After this Jesus went about in Galilee. He did not wish to go about in Judea because the Jews were looking for an opportunity to kill him. Now the Jewish festival of Booths was near. But after his brothers had gone to the festival, then he also went, not publicly but as it were in secret. Now some of the people of Jerusalem were saying, ‘Is not this the man whom they are trying to kill? And here he is, speaking openly, but they say nothing to him! Can it be that the authorities really know that this is the Messiah? Yet we know where this man is from; but when the Messiahcomes, no one will know where he is from.’ Then Jesus cried out as he was teaching in the temple, ‘You know me, and you know where I am from. I have not come on my own. But the one who sent me is true, and you do not know him. I know him, because I am from him, and he sent me.’ Then they tried to arrest him, but no one laid hands on him, because his hour had not yet come.
Today is Friday, the 27 March, in the Fourth Week of Lent.
The Sons of Korah perform a setting of Psalm 128, “Blessed is the one, the one who fears the Lord.”
Today’s reading is from the Gospel of John.
Many of the readings we’ve reflected on recently have shown us the problems Jesus encountered in his life and ministry and in particular the negative reaction he experienced from those in positions of power. In the Gospel today we encounter a different problem; the fact that Jesus was surrounded by people apparently unable (or perhaps more accurately unwilling) to acknowledge fully who – and what – he was. This is a problem for so many in today’s world. Is it a problem for you?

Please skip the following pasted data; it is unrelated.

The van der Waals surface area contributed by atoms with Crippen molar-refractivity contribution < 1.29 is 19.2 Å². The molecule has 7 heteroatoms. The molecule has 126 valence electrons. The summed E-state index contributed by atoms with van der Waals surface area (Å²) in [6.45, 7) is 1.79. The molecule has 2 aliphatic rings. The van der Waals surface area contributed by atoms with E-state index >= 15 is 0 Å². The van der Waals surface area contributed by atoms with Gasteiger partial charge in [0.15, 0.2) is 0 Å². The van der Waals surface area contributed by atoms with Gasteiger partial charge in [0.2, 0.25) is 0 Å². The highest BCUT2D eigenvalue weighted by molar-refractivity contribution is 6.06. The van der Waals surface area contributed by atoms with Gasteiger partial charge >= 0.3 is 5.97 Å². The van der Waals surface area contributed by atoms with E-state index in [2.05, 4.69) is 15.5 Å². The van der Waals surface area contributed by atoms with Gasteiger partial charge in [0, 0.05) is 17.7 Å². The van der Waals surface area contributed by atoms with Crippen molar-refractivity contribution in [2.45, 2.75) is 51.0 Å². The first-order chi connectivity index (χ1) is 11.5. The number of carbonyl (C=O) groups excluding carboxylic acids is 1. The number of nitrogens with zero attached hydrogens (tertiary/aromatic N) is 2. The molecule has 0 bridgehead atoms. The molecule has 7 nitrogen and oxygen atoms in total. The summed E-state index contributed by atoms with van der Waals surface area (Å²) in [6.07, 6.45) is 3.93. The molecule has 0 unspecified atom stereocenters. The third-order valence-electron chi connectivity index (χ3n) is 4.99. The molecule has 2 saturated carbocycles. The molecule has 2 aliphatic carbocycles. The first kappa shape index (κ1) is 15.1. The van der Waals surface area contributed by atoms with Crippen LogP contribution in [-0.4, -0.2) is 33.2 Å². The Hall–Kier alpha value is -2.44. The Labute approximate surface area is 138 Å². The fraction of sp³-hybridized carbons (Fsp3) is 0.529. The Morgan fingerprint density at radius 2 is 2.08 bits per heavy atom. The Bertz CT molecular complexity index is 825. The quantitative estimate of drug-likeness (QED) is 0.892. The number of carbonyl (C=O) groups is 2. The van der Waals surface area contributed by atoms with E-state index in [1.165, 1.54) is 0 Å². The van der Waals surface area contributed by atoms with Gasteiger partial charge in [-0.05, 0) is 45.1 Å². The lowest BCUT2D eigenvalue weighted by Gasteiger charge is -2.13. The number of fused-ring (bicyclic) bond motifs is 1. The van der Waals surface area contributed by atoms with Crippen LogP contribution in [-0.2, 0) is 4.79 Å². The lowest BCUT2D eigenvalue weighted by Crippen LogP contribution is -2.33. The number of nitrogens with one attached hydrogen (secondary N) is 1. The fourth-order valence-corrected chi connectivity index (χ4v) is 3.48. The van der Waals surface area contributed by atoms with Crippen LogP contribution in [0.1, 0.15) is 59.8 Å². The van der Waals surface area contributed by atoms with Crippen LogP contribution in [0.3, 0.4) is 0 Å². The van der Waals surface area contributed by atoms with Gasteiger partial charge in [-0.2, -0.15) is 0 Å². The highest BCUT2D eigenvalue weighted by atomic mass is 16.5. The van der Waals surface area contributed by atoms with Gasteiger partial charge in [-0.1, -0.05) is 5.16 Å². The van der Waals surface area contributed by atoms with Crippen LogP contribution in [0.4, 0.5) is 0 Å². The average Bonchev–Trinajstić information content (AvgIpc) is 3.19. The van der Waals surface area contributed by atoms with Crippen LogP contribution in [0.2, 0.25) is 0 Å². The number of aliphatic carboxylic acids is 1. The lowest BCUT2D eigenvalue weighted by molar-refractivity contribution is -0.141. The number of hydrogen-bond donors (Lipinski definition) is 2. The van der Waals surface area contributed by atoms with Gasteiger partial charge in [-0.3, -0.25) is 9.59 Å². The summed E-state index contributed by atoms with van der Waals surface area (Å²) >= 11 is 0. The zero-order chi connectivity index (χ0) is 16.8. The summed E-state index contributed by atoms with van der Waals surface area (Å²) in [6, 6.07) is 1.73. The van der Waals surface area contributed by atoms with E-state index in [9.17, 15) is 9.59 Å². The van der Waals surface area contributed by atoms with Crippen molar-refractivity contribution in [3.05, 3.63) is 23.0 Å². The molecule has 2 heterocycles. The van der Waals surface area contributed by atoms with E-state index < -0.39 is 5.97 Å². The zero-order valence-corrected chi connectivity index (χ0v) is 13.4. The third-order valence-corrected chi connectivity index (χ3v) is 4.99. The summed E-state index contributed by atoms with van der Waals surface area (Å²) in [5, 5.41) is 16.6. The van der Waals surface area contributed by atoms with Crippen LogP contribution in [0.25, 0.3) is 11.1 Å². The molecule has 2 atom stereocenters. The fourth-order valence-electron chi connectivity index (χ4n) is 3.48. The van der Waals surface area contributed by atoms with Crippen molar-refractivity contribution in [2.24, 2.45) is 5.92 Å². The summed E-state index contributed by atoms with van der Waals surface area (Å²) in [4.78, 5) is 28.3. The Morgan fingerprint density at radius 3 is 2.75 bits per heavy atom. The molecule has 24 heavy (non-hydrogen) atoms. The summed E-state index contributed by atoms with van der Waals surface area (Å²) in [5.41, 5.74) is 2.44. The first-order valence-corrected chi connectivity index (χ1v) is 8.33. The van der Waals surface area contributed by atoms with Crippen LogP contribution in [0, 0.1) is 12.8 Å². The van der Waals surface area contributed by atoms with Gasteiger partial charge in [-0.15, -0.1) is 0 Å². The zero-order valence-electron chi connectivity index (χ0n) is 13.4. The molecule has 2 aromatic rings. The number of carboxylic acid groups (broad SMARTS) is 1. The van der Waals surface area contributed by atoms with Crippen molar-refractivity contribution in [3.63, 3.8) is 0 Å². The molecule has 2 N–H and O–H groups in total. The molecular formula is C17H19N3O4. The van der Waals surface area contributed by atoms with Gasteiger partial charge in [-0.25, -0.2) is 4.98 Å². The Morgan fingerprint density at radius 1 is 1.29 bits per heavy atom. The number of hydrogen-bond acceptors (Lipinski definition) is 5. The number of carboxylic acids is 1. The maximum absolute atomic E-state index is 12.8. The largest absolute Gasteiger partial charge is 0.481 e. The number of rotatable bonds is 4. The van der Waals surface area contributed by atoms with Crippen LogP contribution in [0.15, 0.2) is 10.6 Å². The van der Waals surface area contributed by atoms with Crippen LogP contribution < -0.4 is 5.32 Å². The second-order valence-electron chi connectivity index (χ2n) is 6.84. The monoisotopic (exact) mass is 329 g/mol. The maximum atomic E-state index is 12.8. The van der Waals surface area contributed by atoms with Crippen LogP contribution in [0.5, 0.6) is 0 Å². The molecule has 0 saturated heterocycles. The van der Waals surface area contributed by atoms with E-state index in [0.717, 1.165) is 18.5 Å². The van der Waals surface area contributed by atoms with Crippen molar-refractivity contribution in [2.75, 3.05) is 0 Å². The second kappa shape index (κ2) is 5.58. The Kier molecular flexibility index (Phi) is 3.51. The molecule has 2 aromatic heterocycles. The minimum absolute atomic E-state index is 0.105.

Who is Jesus to you? Think of the passage in Matthew’s Gospel where Jesus asks the disciples ‘but who do you say that I am?’ How would you answer that question today?
Often people find themselves unable to take the final step of faith in which, like Peter, we can say to Jesus ‘You are the Messiah, the Son of God.’ Is there anyone known to you struggling with their faith at the moment? Pray that whatever uncertainties there are may be laid to rest.
As you listen again, place yourself in the position of the crowd, try and understand the confusion they felt. Is that similar to the confusion you sometimes feel? Or that someone you know feels?
Holy Week is getting closer and throughout Lent, Jesus continues to ask us who we think he is - as he washes the disciples feet; as he hangs upon the cross and as he bursts forth from the tomb. Spend the last few moments of prayer answering honestly who you think Jesus is. You might want to dedicate yourself to continuing to answer this question later in your day, or over the next week.